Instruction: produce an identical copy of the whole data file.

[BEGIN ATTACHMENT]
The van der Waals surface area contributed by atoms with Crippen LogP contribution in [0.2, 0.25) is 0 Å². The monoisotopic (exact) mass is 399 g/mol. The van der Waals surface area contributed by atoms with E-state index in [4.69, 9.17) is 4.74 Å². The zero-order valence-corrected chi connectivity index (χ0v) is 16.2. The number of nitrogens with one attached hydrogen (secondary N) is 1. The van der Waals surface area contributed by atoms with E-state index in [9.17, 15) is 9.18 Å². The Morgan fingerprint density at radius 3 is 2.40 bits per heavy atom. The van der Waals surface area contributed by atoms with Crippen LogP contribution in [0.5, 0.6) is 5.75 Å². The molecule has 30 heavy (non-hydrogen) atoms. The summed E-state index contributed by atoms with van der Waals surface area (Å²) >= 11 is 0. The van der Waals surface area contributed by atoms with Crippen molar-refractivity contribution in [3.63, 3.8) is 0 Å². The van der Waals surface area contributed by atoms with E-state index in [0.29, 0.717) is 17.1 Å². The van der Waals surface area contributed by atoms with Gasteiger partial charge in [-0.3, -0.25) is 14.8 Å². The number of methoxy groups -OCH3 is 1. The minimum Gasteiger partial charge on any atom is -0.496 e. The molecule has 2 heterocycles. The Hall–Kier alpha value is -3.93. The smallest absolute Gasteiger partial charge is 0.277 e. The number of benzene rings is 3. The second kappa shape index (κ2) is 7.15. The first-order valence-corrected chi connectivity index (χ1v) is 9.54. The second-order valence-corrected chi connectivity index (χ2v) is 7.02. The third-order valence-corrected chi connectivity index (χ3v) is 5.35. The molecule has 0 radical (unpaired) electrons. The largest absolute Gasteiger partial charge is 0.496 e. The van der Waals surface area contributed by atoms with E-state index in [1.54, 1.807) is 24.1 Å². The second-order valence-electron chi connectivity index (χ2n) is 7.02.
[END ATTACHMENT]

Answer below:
The van der Waals surface area contributed by atoms with Crippen LogP contribution in [0.2, 0.25) is 0 Å². The monoisotopic (exact) mass is 399 g/mol. The van der Waals surface area contributed by atoms with E-state index in [4.69, 9.17) is 4.74 Å². The zero-order valence-corrected chi connectivity index (χ0v) is 16.2. The number of nitrogens with one attached hydrogen (secondary N) is 1. The van der Waals surface area contributed by atoms with E-state index in [9.17, 15) is 9.18 Å². The Morgan fingerprint density at radius 3 is 2.40 bits per heavy atom. The van der Waals surface area contributed by atoms with Crippen LogP contribution in [0.5, 0.6) is 5.75 Å². The molecule has 30 heavy (non-hydrogen) atoms. The summed E-state index contributed by atoms with van der Waals surface area (Å²) >= 11 is 0. The van der Waals surface area contributed by atoms with Crippen molar-refractivity contribution in [3.63, 3.8) is 0 Å². The van der Waals surface area contributed by atoms with E-state index in [0.29, 0.717) is 17.1 Å². The van der Waals surface area contributed by atoms with Gasteiger partial charge in [-0.3, -0.25) is 14.8 Å². The number of methoxy groups -OCH3 is 1. The minimum Gasteiger partial charge on any atom is -0.496 e. The molecule has 2 heterocycles. The Hall–Kier alpha value is -3.93. The smallest absolute Gasteiger partial charge is 0.277 e. The number of benzene rings is 3. The second kappa shape index (κ2) is 7.15. The first-order valence-corrected chi connectivity index (χ1v) is 9.54. The second-order valence-corrected chi connectivity index (χ2v) is 7.02. The third-order valence-corrected chi connectivity index (χ3v) is 5.35. The molecule has 0 radical (unpaired) electrons. The largest absolute Gasteiger partial charge is 0.496 e. The van der Waals surface area contributed by atoms with E-state index in [1.54, 1.807) is 24.1 Å². The second-order valence-electron chi connectivity index (χ2n) is 7.02.